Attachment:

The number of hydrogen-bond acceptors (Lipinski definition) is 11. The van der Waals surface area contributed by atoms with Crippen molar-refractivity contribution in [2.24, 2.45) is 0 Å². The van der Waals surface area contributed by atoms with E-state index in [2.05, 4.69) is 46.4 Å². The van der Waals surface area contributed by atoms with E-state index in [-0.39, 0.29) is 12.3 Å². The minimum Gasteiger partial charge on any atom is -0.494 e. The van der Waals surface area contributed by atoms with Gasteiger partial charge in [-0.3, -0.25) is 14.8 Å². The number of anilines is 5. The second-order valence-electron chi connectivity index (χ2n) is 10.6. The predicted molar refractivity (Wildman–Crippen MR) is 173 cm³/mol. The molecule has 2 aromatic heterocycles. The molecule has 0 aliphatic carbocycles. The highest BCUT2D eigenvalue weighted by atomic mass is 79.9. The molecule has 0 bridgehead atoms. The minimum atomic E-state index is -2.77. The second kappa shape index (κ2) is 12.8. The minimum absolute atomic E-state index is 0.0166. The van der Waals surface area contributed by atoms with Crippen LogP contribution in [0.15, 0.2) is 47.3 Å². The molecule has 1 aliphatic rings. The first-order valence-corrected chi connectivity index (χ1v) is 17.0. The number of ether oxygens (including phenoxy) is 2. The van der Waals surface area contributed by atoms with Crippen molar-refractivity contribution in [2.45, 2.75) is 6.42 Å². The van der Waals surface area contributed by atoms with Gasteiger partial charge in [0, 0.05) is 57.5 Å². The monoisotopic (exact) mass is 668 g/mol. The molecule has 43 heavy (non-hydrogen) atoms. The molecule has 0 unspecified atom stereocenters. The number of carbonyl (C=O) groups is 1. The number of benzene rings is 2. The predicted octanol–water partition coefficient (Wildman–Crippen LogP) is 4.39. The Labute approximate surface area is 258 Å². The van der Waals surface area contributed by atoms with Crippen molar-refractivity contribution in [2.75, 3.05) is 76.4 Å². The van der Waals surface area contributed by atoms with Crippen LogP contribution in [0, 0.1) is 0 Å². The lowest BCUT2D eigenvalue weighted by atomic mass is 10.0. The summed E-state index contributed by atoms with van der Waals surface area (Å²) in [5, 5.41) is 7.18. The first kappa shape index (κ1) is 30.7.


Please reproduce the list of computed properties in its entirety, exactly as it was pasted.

The number of hydrogen-bond acceptors (Lipinski definition) is 11. The van der Waals surface area contributed by atoms with Crippen molar-refractivity contribution in [2.24, 2.45) is 0 Å². The van der Waals surface area contributed by atoms with E-state index in [2.05, 4.69) is 46.4 Å². The van der Waals surface area contributed by atoms with E-state index in [-0.39, 0.29) is 12.3 Å². The minimum Gasteiger partial charge on any atom is -0.494 e. The van der Waals surface area contributed by atoms with Gasteiger partial charge in [-0.3, -0.25) is 14.8 Å². The number of anilines is 5. The second-order valence-electron chi connectivity index (χ2n) is 10.6. The predicted molar refractivity (Wildman–Crippen MR) is 173 cm³/mol. The molecule has 2 aromatic heterocycles. The molecule has 0 aliphatic carbocycles. The highest BCUT2D eigenvalue weighted by atomic mass is 79.9. The molecule has 0 bridgehead atoms. The minimum atomic E-state index is -2.77. The second kappa shape index (κ2) is 12.8. The minimum absolute atomic E-state index is 0.0166. The van der Waals surface area contributed by atoms with Crippen LogP contribution in [0.15, 0.2) is 47.3 Å². The molecule has 1 aliphatic rings. The first-order valence-corrected chi connectivity index (χ1v) is 17.0. The number of ether oxygens (including phenoxy) is 2. The van der Waals surface area contributed by atoms with Crippen molar-refractivity contribution in [2.45, 2.75) is 6.42 Å². The van der Waals surface area contributed by atoms with Gasteiger partial charge in [0, 0.05) is 57.5 Å². The monoisotopic (exact) mass is 668 g/mol. The molecule has 43 heavy (non-hydrogen) atoms. The molecule has 0 unspecified atom stereocenters. The number of carbonyl (C=O) groups is 1. The number of benzene rings is 2. The predicted octanol–water partition coefficient (Wildman–Crippen LogP) is 4.39. The Labute approximate surface area is 258 Å². The van der Waals surface area contributed by atoms with Crippen molar-refractivity contribution in [2.75, 3.05) is 76.4 Å². The van der Waals surface area contributed by atoms with Crippen LogP contribution in [0, 0.1) is 0 Å². The lowest BCUT2D eigenvalue weighted by atomic mass is 10.0. The summed E-state index contributed by atoms with van der Waals surface area (Å²) in [5, 5.41) is 7.18. The first kappa shape index (κ1) is 30.7.